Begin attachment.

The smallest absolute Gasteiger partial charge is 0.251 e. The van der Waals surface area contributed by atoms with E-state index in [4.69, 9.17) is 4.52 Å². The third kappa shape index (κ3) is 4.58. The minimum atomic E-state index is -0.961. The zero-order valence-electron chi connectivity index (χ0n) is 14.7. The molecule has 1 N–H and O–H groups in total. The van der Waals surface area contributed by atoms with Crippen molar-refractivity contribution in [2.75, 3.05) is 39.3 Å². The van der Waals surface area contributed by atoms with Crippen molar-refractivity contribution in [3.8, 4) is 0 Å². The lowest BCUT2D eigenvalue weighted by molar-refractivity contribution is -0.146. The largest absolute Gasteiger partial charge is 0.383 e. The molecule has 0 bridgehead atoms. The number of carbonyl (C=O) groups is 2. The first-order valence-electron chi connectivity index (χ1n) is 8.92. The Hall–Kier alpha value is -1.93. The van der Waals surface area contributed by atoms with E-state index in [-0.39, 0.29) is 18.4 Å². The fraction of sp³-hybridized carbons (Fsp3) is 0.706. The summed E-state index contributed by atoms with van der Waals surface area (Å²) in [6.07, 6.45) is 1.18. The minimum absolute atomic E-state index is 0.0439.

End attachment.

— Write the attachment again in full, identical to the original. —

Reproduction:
The smallest absolute Gasteiger partial charge is 0.251 e. The van der Waals surface area contributed by atoms with E-state index in [4.69, 9.17) is 4.52 Å². The third kappa shape index (κ3) is 4.58. The minimum atomic E-state index is -0.961. The zero-order valence-electron chi connectivity index (χ0n) is 14.7. The molecule has 1 N–H and O–H groups in total. The van der Waals surface area contributed by atoms with Crippen molar-refractivity contribution in [2.75, 3.05) is 39.3 Å². The van der Waals surface area contributed by atoms with Crippen molar-refractivity contribution in [3.8, 4) is 0 Å². The lowest BCUT2D eigenvalue weighted by molar-refractivity contribution is -0.146. The largest absolute Gasteiger partial charge is 0.383 e. The molecule has 0 bridgehead atoms. The number of carbonyl (C=O) groups is 2. The first-order valence-electron chi connectivity index (χ1n) is 8.92. The Hall–Kier alpha value is -1.93. The van der Waals surface area contributed by atoms with E-state index in [-0.39, 0.29) is 18.4 Å². The fraction of sp³-hybridized carbons (Fsp3) is 0.706. The summed E-state index contributed by atoms with van der Waals surface area (Å²) in [6.07, 6.45) is 1.18. The minimum absolute atomic E-state index is 0.0439.